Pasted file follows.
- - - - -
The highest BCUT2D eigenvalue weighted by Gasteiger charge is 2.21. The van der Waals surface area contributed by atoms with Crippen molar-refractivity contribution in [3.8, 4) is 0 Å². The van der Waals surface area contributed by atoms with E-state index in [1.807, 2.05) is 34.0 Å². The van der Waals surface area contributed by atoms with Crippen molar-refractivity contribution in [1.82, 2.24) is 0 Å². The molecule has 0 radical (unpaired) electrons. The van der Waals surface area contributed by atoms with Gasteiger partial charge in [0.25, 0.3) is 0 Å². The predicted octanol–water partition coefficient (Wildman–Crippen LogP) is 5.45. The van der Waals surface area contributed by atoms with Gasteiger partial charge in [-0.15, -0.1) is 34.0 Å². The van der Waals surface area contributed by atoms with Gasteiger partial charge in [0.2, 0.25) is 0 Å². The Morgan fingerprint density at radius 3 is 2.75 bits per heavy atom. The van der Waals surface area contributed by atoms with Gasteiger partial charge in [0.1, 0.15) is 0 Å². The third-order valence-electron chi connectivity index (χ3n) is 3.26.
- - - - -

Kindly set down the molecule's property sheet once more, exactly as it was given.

The highest BCUT2D eigenvalue weighted by Gasteiger charge is 2.21. The van der Waals surface area contributed by atoms with Crippen molar-refractivity contribution in [3.8, 4) is 0 Å². The van der Waals surface area contributed by atoms with E-state index in [1.807, 2.05) is 34.0 Å². The van der Waals surface area contributed by atoms with Crippen molar-refractivity contribution in [1.82, 2.24) is 0 Å². The molecule has 0 radical (unpaired) electrons. The van der Waals surface area contributed by atoms with Gasteiger partial charge in [0.25, 0.3) is 0 Å². The predicted octanol–water partition coefficient (Wildman–Crippen LogP) is 5.45. The van der Waals surface area contributed by atoms with Gasteiger partial charge in [-0.15, -0.1) is 34.0 Å². The van der Waals surface area contributed by atoms with Gasteiger partial charge in [0.2, 0.25) is 0 Å². The Morgan fingerprint density at radius 3 is 2.75 bits per heavy atom. The van der Waals surface area contributed by atoms with Gasteiger partial charge in [0.1, 0.15) is 0 Å². The third-order valence-electron chi connectivity index (χ3n) is 3.26.